I am good at what I do. I am a sales rep for a novelty toys company. I like what we sell, and I know how to play all of the games, and so I am a very good champion for this unique assortment under $25, fun for the entire family and cheaper than a movie night out. But the economy is tough and other sales reps aren’t as good at what they do and so the others get fired and I stay hired. I live in hotels and short-term apartments. I pay for my life with a company credit card. I often get dessert. Often I only get dessert.
Tonight, when I dream, I open my eyes and find him standing by the bed, just watching me. I’ve always felt there’s something inherently wrong about him, something terrifying just in his form, and now, as he studies me, I realize what it is. There’s something soft and formless about his head, his face. Like it is made from a wet paper bag. Not the color, not the shape, but the texture. The sort of soft creases of damp paper. It is too malleable.
He watches me and I watch him, my heart tapping a beat on my voice box, and then he climbs onto the edge of the bed and kneels on my chest. He is unbelievably heavy, and when my breath escapes, I can’t find the space to bring in another one. I turn my head and gasp, gasp, and the red numbers of the alarm clock say it is 2:23. Above me, kneeling on my chest, knees digging into my breastbone, he makes no sound. So the only noise is my gasps, getting tinier tinier tinier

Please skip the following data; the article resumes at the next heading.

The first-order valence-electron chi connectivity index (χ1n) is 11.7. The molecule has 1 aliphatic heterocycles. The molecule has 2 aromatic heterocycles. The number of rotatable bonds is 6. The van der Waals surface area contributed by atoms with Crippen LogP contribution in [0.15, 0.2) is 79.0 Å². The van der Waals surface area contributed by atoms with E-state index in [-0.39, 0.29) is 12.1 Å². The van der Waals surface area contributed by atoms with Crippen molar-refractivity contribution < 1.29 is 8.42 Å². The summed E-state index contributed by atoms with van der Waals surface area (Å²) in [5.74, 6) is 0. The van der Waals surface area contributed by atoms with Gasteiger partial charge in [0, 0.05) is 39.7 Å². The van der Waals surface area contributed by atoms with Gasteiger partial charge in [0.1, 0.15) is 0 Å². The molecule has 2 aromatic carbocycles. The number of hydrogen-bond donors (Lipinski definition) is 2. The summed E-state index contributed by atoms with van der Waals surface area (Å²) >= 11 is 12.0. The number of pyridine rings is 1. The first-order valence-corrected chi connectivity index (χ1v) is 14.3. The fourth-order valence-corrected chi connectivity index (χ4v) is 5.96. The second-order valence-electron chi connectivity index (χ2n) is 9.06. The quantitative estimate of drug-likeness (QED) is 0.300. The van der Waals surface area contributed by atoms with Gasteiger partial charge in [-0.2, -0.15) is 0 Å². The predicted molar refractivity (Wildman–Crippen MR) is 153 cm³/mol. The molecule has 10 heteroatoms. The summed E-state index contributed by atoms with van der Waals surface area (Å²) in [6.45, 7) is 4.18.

In the morning, I check my collarbone carefully. My skin is smooth and unmarked, though I look tired. I do my best to freshen up. Accounts don’t want to order toys from someone who looks like they stopped having fun ten years ago.
I have a bit of time before my first appointment, so I invite myself out for a cup of coffee. It’s a funky little place wall-papered with yellowed newspapers and scraps of old band posters. They’re playing a song I like overhead and I think this would be a nice coffee shop to come sit at every morning. In my head I imagine an existence where that has happened, where I’ve moved to this city and I make this my morning ritual. They know how I take my coffee and they laugh when they point me toward the sugar, because even though they know I know where it is, they also know how much sugar I put in my coffee and they’re amused, as they were the day before. As I drink my coffee, I pretend to read a magazine someone else has left on the table and I wonder if I really did stop having fun ten years ago. It’s hard to tell. I sell fun, and I’m always laughing, and I have a trunk full of toys. I really, really enjoy eating dessert, and I get a lot of opportunities to do just that. I don’t think I’m not having fun, I think. I think possibly I’m just homesick. I’m not sure which zipcode I’m homesick for, though.